Eidkjosen the little jump to the Kaldfjord, and where this turns north, I turn 
west, over the long pass (c 200m a s.l.) to Kattfjorden. This pass, flanked by 
steep mountains, looks much more 'alpine' than one would think, as the tree 
line here north is only a bit above 200m. So here are low birches, and 
otherwise a lot of heath with dwarf birch Betula nana and marshy areas full of 
the white flags of cotton grass Eriophorum spp. Over a considerable distance 
most of the birch trees are broken and almost splintered; last winter there was 
an enormous avalanche here, more than 100m broad and burying a parked car 5m 
deep. The Kattfjord has a side-fjord, which we have to drive all the way 
around. Here there is a fishing village of typical fjord fishing boats, Sjøtun. 
A few km after this side fjord one drives through a few dangerous curves, and 
suddenly the landscape changes almost completely, from fjord to coast. At the 
next fishing village the road used to end, but a new tunnel now makes it 
possible to continue to Brensholmen and from there through a  typical coast 
landscape of bare rocks to the long and narrow bridge to the thriving sea 
fishing village of Sommarøy. There are a lot of sandy beaches here and also 
many campervans, but of course the water never gets warmer than 14*C, so a swim 
here is really refreshing.

A smaller bridge leads from Sommarøy to the outher island Hillesøy, and it is 
here that I planned to walk, on a quite level area of heath and marsh. The 
weather here is today sadly rather different, as so often before. Warm air over 
a cold sea leads to sea fog, which the wind then may blow inland (I lived a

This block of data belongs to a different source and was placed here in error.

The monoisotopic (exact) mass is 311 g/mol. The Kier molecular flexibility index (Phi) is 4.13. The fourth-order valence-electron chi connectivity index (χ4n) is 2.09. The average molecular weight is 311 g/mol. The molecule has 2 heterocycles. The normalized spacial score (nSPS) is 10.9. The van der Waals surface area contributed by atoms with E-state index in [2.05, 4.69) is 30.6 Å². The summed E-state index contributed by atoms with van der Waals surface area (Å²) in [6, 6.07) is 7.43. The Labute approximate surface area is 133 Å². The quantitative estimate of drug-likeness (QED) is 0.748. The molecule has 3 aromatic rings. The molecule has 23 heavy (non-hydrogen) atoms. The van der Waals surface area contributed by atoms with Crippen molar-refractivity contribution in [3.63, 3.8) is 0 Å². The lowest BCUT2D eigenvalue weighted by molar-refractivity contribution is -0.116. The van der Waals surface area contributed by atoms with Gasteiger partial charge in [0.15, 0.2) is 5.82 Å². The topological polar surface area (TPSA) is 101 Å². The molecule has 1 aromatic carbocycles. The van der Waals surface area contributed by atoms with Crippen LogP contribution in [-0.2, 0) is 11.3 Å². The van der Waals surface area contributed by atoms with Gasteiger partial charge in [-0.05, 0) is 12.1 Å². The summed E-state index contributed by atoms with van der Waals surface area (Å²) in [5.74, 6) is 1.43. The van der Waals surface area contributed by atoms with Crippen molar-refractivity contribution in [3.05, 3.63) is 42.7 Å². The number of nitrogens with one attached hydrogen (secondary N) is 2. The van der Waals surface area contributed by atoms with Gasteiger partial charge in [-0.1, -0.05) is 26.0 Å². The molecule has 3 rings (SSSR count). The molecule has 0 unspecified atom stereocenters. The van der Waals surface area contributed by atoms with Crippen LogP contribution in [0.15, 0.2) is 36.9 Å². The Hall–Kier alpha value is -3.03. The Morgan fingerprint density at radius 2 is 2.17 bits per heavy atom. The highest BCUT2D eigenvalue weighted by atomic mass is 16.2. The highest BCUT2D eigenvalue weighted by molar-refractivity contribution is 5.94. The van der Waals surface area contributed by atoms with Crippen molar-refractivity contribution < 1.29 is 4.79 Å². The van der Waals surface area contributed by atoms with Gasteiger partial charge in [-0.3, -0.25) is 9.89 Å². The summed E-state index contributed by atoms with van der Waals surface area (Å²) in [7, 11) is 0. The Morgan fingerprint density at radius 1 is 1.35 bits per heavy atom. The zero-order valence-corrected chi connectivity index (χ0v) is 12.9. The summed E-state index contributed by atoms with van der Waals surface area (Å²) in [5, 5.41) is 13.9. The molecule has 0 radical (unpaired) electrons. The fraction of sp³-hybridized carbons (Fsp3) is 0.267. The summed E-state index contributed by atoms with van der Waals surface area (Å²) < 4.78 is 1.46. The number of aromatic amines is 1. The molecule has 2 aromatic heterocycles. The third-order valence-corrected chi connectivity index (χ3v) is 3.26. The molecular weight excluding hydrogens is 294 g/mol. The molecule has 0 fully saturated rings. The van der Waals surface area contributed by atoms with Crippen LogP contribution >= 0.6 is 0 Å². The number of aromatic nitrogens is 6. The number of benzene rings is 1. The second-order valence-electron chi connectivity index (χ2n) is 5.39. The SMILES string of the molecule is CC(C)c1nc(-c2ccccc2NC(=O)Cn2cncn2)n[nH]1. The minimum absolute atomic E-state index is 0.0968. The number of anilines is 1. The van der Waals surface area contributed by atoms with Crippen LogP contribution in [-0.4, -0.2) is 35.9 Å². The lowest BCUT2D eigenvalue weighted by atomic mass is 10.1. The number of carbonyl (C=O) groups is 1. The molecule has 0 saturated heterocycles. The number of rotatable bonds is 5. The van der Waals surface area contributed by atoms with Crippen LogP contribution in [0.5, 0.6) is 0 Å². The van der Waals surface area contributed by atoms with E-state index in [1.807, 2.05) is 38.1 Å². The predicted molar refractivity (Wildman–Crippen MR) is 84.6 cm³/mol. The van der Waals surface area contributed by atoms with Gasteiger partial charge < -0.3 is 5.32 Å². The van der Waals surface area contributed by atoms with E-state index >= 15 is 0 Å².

year in Bodega Bay, California, where this phenomenon also was very 
conspicuous). The vegetation here is heath, with crowberries Empetrum, heather 
Calluna (just starting to flower now), low Juniperus, and various other 
Ericaceae. Also here lots of Goldenrods Solidago, Yarrow and Harebells 
Campanula rotundifolia. And lots of juicy and ripe orange -yellow Cloudberries 
Rubus chamaemorus; they are delicious. Birds are hard to see in the fog, and I 
add only a few Curlews and at long last a Rock Pipit to my day list; in the 
village itself there were a few Twites, acting almost like sparrows. The first 
mushrooms are out, but the only ones I can identify (As they are good to eat) 
are the large Leccinum species, a bolete of which I do not know the English 
name. The Leucorchis orchids that I find every year here  are already in fruit, 
but the autumnal 'soft thistle' Saussurea is in full flower now. The fog 
prevents me from seeing the usual Black Guillemots and Shags of the outer coast.

On the way back, along the old 60 km long road along the fjord, I stop as usual 
at the Tisnes wetlands. 'The usual suspects'are there: Ruffs, Golden Plovers, 
Wigeons, Redshanks, but nothing special today, and especially no Ruddy Shelduck 

The whole trip is about 120km, I should think. Distances are quite large here.

                                                        Wim Vader, Tromsø Museum

Tromsø, Norway